So that people may pray with Mary, John Paul II also suggests a method for praying the Rosary. Note that it is “a method” and not “the method.” The aim of all Christian prayer is less about technique and more about encountering Christ and getting to know him (see No. 14). Although the Rosary is structured upon the major moments of Jesus’ life, it is not a nostalgic exercise. The events of Jesus’ life “not only belong to ‘yesterday’; they are also part of the ‘today’ of salvation” through the grace that continues to pour forth from them (No. 13). Moreover, grounding the whole practice of prayer is the belief that Jesus remains with the world not only through the sacraments (pre-eminently in the Eucharist), but also, in no less a real way, through one’s relationship with him and with others.
John Paul II wrote that “we should not be surprised that our relationship with Christ makes use of a method” (No. 27). Human beings are flesh-and-blood animals. Yes, they are made in the image and likeness of God, but they still approach God as creatures. Therefore, the Rosary “engages the whole person in all his complex psychological, physical and relational reality” (No. 27). Hence, the method that John Paul II offers in Rosarium Virginis Mariae is similar to the traditional way of praying the Rosary. One can still make use of beads. It still includes all the familiar prayers. The change that John Paul II recommends — besides the inclusion of the Luminous Mysteries — has more to do with pace, attention and follow-through.
John Paul II wants to protect the Rosary as a valid method of contemplation and guard against it becoming an end in itself (No. 28). Moreover, he warns against the easy slip into a “hurried recitation” of the Rosary, which can dull the mind to the reception of the mysteries (No. 33). In order to benefit from his method, John Paul II writes that one must approach the Rosary in a spirit of love, just as Mary did as she lived with her son and pondered his activities (No. 26).
The method that the pope recommends consists of three important exercises in support of the traditional practices: the need for concreteness, the need to listen to the word of God and the need for silence.
By concreteness, John Paul II means “to open up a scenario on which to focus our attention” (No. 29). It can be done, among other ways, by announcing aloud the particular mystery to be contemplated or by using an icon that portrays the mystery. Concreteness helps to concentrate “the mind on the particular mystery.” It involves the use of one’s senses, which reminds one who prays that one’s entire being — body and soul — is ordered toward God. Concreteness also reminds one that the physical senses are good and correspond “to the inner logic of the Incarnation.” The aim is to open oneself to the ever-present saving power of Jesus’ actions, which continues to spread throughout space and time.
The need to listen to God’s word is essential to being a participant in his plan. Therefore, John Paul II suggests that after announcing the mystery, “the proclamation of a related Biblical passage” should follow. Both Jesus and Mary are models of listening to the word of God, motivated by their love for the Father and the desire to do his will. Like them, the one who prays the Rosary with love will receive the word of God not merely as information, but as a message “spoken for today and spoken ‘for me’” (No. 30). In any relationship, the importance of listening cannot be understated. If a person desires to hear God and to know his will, a continued effort at attentive listening is crucial. Such listening includes the humble and faithful questioning that Mary practiced and that leads to obedience.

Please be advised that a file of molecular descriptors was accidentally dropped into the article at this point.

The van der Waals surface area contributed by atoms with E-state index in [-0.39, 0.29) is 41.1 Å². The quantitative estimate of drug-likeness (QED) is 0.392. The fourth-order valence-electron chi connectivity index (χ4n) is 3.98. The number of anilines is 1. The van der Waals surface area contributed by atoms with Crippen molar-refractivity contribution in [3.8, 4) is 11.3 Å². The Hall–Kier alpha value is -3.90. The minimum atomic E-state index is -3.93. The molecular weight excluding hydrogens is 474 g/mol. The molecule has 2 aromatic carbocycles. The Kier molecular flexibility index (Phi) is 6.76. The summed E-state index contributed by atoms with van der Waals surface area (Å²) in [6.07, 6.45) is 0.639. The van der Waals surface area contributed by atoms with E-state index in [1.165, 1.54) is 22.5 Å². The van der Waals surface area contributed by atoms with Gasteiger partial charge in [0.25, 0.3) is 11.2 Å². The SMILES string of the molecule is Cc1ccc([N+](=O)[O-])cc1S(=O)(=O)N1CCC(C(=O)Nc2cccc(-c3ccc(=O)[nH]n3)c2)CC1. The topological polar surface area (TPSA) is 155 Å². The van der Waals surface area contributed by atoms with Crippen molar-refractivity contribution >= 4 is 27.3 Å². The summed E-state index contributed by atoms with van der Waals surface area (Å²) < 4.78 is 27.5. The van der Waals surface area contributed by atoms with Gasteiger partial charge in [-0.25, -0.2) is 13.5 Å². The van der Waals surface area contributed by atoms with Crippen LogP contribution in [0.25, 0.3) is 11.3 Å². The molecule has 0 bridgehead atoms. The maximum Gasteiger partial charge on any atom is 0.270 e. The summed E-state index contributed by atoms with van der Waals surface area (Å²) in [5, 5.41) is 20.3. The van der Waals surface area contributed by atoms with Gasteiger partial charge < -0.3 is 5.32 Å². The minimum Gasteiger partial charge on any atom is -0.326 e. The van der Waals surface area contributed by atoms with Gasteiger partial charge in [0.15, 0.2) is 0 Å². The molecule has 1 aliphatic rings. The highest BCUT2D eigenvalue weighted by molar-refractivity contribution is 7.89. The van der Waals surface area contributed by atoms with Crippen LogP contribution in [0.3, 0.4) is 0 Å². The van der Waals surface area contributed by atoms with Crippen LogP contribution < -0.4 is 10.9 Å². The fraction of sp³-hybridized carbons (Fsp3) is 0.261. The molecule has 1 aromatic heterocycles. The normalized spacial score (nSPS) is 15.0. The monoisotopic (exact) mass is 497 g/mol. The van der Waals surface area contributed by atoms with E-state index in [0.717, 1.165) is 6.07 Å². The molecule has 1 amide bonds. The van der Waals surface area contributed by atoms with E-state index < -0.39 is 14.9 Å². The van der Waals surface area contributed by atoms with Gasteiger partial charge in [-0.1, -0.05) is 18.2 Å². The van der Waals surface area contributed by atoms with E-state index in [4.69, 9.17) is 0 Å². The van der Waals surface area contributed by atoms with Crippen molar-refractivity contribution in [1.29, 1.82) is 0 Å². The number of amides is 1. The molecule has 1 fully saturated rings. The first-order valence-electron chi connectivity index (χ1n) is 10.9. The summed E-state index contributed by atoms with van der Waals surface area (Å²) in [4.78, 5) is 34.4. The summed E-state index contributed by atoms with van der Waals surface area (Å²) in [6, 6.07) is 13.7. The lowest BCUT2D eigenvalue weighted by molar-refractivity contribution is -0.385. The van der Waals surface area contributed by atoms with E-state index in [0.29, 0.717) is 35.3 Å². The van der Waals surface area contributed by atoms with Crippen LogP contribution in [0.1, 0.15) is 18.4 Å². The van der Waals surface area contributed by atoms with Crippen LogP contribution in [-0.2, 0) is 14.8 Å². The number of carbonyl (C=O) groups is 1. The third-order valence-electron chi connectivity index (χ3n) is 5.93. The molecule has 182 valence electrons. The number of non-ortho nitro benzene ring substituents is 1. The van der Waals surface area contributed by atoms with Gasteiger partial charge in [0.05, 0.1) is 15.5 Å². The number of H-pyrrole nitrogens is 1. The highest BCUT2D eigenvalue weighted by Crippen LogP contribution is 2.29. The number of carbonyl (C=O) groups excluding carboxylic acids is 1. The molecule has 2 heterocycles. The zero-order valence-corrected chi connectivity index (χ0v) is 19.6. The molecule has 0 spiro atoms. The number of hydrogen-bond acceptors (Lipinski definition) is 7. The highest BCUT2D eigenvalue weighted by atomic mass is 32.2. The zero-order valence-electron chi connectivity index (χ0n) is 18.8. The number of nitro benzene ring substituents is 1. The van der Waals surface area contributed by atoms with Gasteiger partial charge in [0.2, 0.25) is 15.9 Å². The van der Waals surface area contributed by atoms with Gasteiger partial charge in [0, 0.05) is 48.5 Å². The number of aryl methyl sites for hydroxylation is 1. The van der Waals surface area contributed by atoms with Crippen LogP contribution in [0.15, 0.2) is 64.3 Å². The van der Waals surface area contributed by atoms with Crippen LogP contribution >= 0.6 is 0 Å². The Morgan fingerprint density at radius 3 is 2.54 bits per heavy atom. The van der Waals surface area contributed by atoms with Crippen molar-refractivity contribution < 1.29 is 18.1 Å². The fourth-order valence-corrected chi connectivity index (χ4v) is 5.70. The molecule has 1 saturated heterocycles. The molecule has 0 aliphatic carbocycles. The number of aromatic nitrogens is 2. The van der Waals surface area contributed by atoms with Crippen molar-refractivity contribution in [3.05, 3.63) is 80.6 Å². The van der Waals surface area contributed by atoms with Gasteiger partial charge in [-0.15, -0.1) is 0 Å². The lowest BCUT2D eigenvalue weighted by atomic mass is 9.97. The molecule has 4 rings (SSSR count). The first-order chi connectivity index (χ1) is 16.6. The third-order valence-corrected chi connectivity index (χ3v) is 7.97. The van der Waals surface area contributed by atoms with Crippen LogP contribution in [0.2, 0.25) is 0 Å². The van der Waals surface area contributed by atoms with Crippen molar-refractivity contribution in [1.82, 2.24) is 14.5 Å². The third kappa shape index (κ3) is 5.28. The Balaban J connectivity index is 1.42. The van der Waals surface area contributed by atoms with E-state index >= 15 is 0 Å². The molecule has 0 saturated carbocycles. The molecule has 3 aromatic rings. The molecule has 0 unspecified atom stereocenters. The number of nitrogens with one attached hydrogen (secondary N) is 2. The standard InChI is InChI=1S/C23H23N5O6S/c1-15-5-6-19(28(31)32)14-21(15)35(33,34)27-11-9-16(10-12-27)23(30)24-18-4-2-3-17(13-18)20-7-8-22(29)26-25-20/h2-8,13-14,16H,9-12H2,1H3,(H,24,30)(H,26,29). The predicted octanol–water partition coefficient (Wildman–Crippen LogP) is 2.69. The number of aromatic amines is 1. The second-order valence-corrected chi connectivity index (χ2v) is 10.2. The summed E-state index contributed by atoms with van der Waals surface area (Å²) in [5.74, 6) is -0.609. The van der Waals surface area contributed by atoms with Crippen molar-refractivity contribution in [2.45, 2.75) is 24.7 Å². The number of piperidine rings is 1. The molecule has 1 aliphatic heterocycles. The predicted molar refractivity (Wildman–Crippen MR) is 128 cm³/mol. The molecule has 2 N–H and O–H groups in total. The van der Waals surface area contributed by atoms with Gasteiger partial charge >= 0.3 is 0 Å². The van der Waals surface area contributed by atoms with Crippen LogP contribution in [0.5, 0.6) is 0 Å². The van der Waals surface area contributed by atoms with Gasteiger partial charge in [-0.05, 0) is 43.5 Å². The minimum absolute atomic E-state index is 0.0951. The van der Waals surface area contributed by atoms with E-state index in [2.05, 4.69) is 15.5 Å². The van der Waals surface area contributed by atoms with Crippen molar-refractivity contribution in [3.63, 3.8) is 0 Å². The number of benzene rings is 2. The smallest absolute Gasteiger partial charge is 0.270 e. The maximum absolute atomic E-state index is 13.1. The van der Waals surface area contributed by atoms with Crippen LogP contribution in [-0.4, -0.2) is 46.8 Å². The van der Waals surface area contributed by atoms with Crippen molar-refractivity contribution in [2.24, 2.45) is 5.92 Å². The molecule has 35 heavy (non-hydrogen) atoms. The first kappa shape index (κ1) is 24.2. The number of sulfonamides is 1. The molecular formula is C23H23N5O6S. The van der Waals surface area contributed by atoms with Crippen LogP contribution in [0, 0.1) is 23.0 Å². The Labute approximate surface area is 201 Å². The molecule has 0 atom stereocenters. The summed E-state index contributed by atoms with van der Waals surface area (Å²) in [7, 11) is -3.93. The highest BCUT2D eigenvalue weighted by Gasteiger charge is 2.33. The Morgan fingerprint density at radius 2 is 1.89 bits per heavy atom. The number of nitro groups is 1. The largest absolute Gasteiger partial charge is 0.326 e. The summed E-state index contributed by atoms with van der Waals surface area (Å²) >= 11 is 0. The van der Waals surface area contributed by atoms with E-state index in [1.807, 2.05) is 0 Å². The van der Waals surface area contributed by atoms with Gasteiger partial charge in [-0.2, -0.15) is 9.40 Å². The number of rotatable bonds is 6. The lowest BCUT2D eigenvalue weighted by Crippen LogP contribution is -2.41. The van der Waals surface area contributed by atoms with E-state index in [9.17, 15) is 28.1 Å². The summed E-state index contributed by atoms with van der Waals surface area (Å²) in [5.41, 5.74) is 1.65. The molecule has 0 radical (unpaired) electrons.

John Paul II wrote that a period of silence should follow the announcement of the mystery and the proclamation of the word of God. Back in 2002, he commented that a “drawback of a society dominated by technology and the mass media is the fact that silence becomes increasingly difficult to achieve” (No. 31). Fifteen years hence, society has only increased its dependence on cellphones, tablets and digital media. Distractions continue to be a stumbling block for people in their relationship with God and with each other. To receive God’s word clearly, one needs to remove the “noise” of other voices and concerns in order to hear God speak (if he so chooses), just as Elijah learned during his interaction with God (see 1 Kgs 19:11-ff).
Changing the world
By bringing the events of Jesus concretely to mind, by listening to the word of God and by maintaining silence in order to give these mysteries “space” in one’s life, one is prepared to enter the prayer of the Rosary ready to receive the gifts that God may bestow. As one continues with the Our Father, the Hail Mary’s, and the Gloria, one is joined to Mary in prayer and centered on Christ. Over time, the praying of the rosary – offered attentively, with love and with openness to God – can become an agent of change in one’s life. The rosary helps one to assimilate the virtues of Christ, even as sharing Jesus’ life did the same for Mary.
John Paul II passed on a quote from Blessed Bartolo Longo that explains the assimilation process well (and which Bartolo practiced, being transformed from an unbeliever to a faithful follower of Jesus): “Just as two friends, frequently in each other’s company, tend to develop similar habits, so too, by holding familiar converse with Jesus and the Blessed Virgin, by meditating on the mysteries of the Rosary and by living the same life in holy Communion, we can become, to the extent of our lowliness, similar to them and can learn from these supreme models a life of humility, poverty, hiddenness, patience and perfection” (No. 15).
Given the transformation that can happen in one’s life by praying the Rosary with Mary as one’s model and by using John Paul II’s method, one can understand why John Paul II was convinced that it would lead to a wider experience of God’s love and peace won by Christ. If individuals change their lives, practicing charity and working for peace in their relationships, then the possibility of positive change in society increases dramatically. Certainly the world has seen the opposite: Individuals filled with hate and greed have created disharmony and contaminated society with the effects of their sins. All the more reason to heed John Paul’s appeal to pray the Rosary with love for God and a desire to cooperate with his plan. If people do so, then, like Mary, they will change the world by changing themselves.
David Werning writes from Virginia.